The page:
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Jacketing Insulations

JACKETS – Applied over primary insulation, shields, cable components or over the cable itself; includes many of the primary insulating materials, containing nylon, neoprene, hypalon, ethylene-propylene rubber, polyurethane, etc. Jackets cover and protect the enclosed wires or core against damage, chemical attack, fire and other harmful elements which may be present in the operating environment.

Common Jacket Types:

  • PVC is a thermoplastic inherently flame and abrasion resistant material that is specially compounded for general-purpose applications at temperatures to 105°C.

  • TPE is thermoplastic elastomer or TPR. Thermoplastic rubber has mechanical characteristics of thermoset rubbers yet is a thermoplastic. They have excellent ozone and chemical resistance, excellent electrical properties and low water absorption. Temperature range is -70°C to 125°C.

  • Polyurethane has exceptional resistance to oil, radiation, fungus, oxidation and ozone. It is unusually tough, has higher tensile strength and elongation, more abrasion resistance and better low temperature flexibility than neoprene. Its major disadvantage is poor resistance to steam, high temperatures and acids. But it has outstanding "memory" properties, making it an ideal jacket material for retractile cords. Since it is an expensive material, it is only specified when other jacket materials will not satisfy the requirements of the application.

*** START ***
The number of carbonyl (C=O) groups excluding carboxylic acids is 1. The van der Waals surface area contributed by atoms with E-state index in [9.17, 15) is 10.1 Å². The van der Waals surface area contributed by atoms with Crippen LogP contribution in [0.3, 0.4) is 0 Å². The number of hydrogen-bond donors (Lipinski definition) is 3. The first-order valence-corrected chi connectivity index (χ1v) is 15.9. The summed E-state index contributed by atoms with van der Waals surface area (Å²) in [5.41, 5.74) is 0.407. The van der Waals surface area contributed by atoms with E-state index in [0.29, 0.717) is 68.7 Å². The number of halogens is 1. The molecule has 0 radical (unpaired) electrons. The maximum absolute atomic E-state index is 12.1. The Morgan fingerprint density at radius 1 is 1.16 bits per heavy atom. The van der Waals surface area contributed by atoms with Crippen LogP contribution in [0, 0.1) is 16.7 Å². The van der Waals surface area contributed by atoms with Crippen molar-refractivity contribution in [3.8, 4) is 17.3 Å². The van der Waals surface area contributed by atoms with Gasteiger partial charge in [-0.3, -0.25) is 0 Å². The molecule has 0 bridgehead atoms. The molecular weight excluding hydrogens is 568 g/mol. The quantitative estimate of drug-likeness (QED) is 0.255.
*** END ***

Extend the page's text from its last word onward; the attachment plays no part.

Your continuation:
• Low Density Polyethylene (LDPE) is a very good insulation in terms of electrical properties. Featuring a low dielectric constant, a stable dielectric constant over all frequencies and a very high insulation resistance, LDPE is fairly flexible. Moisture resistance is excellent, but LDPE is flammable.


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